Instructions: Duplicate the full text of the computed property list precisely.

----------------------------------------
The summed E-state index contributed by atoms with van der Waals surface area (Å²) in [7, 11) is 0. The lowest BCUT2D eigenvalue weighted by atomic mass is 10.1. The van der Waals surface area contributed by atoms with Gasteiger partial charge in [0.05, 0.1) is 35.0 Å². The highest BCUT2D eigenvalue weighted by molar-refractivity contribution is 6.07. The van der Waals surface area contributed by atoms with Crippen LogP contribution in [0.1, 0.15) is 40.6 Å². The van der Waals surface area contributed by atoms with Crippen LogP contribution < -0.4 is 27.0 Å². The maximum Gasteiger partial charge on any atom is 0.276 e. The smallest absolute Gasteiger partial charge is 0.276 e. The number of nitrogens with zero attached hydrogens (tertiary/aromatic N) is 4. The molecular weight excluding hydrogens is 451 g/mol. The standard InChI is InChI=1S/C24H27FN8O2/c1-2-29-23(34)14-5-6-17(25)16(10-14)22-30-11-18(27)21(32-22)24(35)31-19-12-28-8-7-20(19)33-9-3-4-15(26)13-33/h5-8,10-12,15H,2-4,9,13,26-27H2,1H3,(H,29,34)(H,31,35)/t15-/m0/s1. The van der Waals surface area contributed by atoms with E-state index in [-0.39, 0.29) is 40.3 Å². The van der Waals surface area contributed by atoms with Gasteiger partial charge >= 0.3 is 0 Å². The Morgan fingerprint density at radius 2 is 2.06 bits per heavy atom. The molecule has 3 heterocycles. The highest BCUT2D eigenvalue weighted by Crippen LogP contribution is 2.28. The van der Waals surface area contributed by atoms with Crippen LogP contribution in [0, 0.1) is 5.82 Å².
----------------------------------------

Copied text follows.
The summed E-state index contributed by atoms with van der Waals surface area (Å²) in [7, 11) is 0. The lowest BCUT2D eigenvalue weighted by atomic mass is 10.1. The van der Waals surface area contributed by atoms with Gasteiger partial charge in [0.05, 0.1) is 35.0 Å². The highest BCUT2D eigenvalue weighted by molar-refractivity contribution is 6.07. The van der Waals surface area contributed by atoms with Crippen LogP contribution in [0.1, 0.15) is 40.6 Å². The van der Waals surface area contributed by atoms with Crippen LogP contribution < -0.4 is 27.0 Å². The maximum Gasteiger partial charge on any atom is 0.276 e. The smallest absolute Gasteiger partial charge is 0.276 e. The number of nitrogens with zero attached hydrogens (tertiary/aromatic N) is 4. The molecular weight excluding hydrogens is 451 g/mol. The standard InChI is InChI=1S/C24H27FN8O2/c1-2-29-23(34)14-5-6-17(25)16(10-14)22-30-11-18(27)21(32-22)24(35)31-19-12-28-8-7-20(19)33-9-3-4-15(26)13-33/h5-8,10-12,15H,2-4,9,13,26-27H2,1H3,(H,29,34)(H,31,35)/t15-/m0/s1. The van der Waals surface area contributed by atoms with E-state index in [-0.39, 0.29) is 40.3 Å². The van der Waals surface area contributed by atoms with Gasteiger partial charge >= 0.3 is 0 Å². The Morgan fingerprint density at radius 2 is 2.06 bits per heavy atom. The molecule has 3 heterocycles. The highest BCUT2D eigenvalue weighted by Crippen LogP contribution is 2.28. The van der Waals surface area contributed by atoms with Crippen LogP contribution in [0, 0.1) is 5.82 Å².